100k face repossession risk as banks pull pandemic support
More than 100,000 homeowners are at risk of repossession as banks’ coronavirus-related mortgage support comes to an end. Pressure will also increase as a ban on taking back property from indebted borrowers ends. As of yesterday, borrowers are no longer able to apply for a mortgage holiday, while lenders are once again able to begin repossession proceedings against borrowers who have fallen significantly behind on payments and broken agreed payment plans. UK Finance data shows that, as of the end of February, 104,000 borrowers still had ongoing mortgage deferrals. Eric Leenders, of UK Finance, said the mortgage holiday scheme had been hugely successful, helping “millions of people who have been affected financially by the pandemic”. Despite applications closing and existing payment deferrals concluding in July, Mr Leenders said lenders “want to help any borrowers with financial difficulties and will continue to offer support through more tailored assistance plans.”
Nomura and Credit Suisse prospects dim
Moody's and Fitch have downgraded their outlooks for Nomura and Credit Suisse, with the credit rating agencies concerned over risk management as the banks face losses amid issues at Archegos Capital Management.
Credit Agricole Italia welcomes Creval's response to merger bid
Credit Agricole Italia (CAI) has welcomed comments from Creval in relation to its takeover offer for the Italian regional bank, but criticised its valuation of the deal. CAI is offering €10.50 a share to buy out Creval investors. While Creval said a takeover offer by CAI was a good strategic move, the lender added that a fair price would be between €12.95 and €22.7, based on analyses by advisers Bank of America and Mediobanca. CAI, Creval's largest shareholder, said these valuations are "considerably wide" and "potentially misleading".
CBA wrongly charged A$55m in fees
The Australian Securities and Investments Commission (ASCI) says the Commonwealth Bank of Australia wrongly charged almost one million customers nearly A$55m in monthly fees. The ASCI has started legal action in the Federal Court over the fees, which were charged between 2019 and 2019. The Commonwealth Bank said fee waivers were not applied and apologised to customers, adding that it has repaid A$64.2m, including interest, to all affected customers.
Goldman to offer bitcoin
Goldman Sachs has joined BNY Mellon with plans to offer investments in bitcoin and other digital assets to its wealth management clients from the second quarter.
FCA plans to reform Spac rules
The Financial Conduct Authority (FCA) has outlined plans to reform rules on blank-cheque companies, with the City watchdog set to relax rules that deem acquisitions by special purpose acquisition companies (Spacs) as reverse takeovers. Under the current system, this sees trading in their shares suspended. Under the mooted reform, the FCA will no longer require Spacs to suspend their listing when they announce an acquisition. The move, which is designed to make the London market more competitive, follows a review by Lord Jonathan Hill in which he recommended that the UK follow other countries by loosening rules on Spacs. A consultation on the change will be open for four weeks and the FCA aims to bring in new rules or guidance by early summer.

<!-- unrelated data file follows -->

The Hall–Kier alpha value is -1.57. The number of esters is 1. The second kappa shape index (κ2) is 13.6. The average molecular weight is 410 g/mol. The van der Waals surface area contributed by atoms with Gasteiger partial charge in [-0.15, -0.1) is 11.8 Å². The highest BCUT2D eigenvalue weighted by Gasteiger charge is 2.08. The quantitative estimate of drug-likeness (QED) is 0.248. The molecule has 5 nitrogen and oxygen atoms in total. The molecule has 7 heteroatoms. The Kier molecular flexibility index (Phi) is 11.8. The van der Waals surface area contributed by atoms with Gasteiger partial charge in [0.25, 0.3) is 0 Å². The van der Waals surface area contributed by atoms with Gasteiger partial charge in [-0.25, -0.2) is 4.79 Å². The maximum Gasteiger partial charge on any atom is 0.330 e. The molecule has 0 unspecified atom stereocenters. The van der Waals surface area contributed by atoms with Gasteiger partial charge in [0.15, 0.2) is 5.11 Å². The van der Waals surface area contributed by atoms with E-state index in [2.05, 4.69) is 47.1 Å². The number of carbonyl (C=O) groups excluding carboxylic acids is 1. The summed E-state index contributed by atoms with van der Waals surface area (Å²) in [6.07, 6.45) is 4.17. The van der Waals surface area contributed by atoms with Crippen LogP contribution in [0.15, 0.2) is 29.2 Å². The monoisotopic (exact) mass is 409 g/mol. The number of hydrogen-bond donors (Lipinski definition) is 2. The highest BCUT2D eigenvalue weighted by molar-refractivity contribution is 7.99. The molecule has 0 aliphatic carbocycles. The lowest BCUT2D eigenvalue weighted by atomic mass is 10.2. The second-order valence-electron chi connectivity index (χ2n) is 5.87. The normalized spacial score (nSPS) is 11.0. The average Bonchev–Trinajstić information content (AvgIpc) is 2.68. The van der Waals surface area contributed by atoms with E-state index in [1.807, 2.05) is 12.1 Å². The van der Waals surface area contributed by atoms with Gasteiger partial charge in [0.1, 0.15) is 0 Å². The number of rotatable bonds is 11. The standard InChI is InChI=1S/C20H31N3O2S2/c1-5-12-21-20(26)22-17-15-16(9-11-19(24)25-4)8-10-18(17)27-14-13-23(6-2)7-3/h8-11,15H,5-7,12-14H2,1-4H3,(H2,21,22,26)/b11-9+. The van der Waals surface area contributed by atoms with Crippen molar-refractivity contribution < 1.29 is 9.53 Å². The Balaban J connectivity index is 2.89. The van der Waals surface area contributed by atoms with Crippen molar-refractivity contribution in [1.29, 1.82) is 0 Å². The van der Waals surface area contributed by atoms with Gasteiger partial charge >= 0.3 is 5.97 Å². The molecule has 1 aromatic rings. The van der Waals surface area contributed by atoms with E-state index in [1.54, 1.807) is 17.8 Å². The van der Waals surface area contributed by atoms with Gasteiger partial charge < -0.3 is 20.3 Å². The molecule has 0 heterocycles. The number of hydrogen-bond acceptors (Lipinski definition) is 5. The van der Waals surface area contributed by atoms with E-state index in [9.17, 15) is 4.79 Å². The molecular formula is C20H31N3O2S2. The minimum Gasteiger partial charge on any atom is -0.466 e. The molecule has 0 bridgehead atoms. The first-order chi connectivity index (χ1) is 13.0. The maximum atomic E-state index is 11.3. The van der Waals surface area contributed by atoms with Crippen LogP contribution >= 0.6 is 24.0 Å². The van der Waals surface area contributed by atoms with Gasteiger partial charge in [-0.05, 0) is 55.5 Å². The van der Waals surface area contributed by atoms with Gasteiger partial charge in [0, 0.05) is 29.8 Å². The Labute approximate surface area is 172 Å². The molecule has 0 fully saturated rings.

Firms face fines over card market cartel
The Payment Systems Regulator, a subsidiary of the Financial Conduct Authority, has found that Mastercard, Allpay, Prepaid Financial Services, Sulion and APS operated a cartel affecting the most “vulnerable members” of society between 2012 and 2018 – with the firms now facing fines totalling more than £32m. The regulator found the companies had “co-ordinated their commercial behaviour to share the market and allocate customers in relation to the supply of pre-paid card services used for welfare disbursements to public bodies in England, Scotland and Wales”. The cards are used by public bodies to distribute welfare payments to vulnerable individuals. The watchdog found that due to this collusion, public bodies had been left with a limited choice of suppliers, likely leading to higher prices for potentially substandard services.
Lloyd's of London hit by Covid costs
Lloyd's of London has reported a pre-tax loss of £900m compared with profits of £2.5bn for 2019. The pandemic marked its most costly single event on record and sent the insurance market tumbling to its worst underwriting result for three years. Lloyd's sales were down during 2020, with gross written premiums dipping to £35.5bn, £400m less than the year before. Excluding the £6.2bn bill related to the coronavirus outbreak, Lloyd's would have delivered an underwriting profit of £800m. CEO John Neal called the last year "extremely challenging".
Former Blackstone and Treasury figure hired at FCA
Former Blackstone and Treasury executive Ramesh Chhabra has been appointed senior adviser to Financial Conduct Authority chief executive Nikhil Rathi. Mr Chhabra is to focus on driving through the maintenance of open markets after Brexit, embracing new tech opportunities and other priorities.
Credit Suisse targets GFG trading company
Bankers acting for Credit Suisse have filed papers in the insolvency court as they look to wind up trading company Liberty Commodities, which is owned by Sanjeev Gupta's GFG Alliance. GFG has been in the headlines after Greensill Capital, its main provider of capital through the advance of loans secured on future cashflow, was put into administration last month.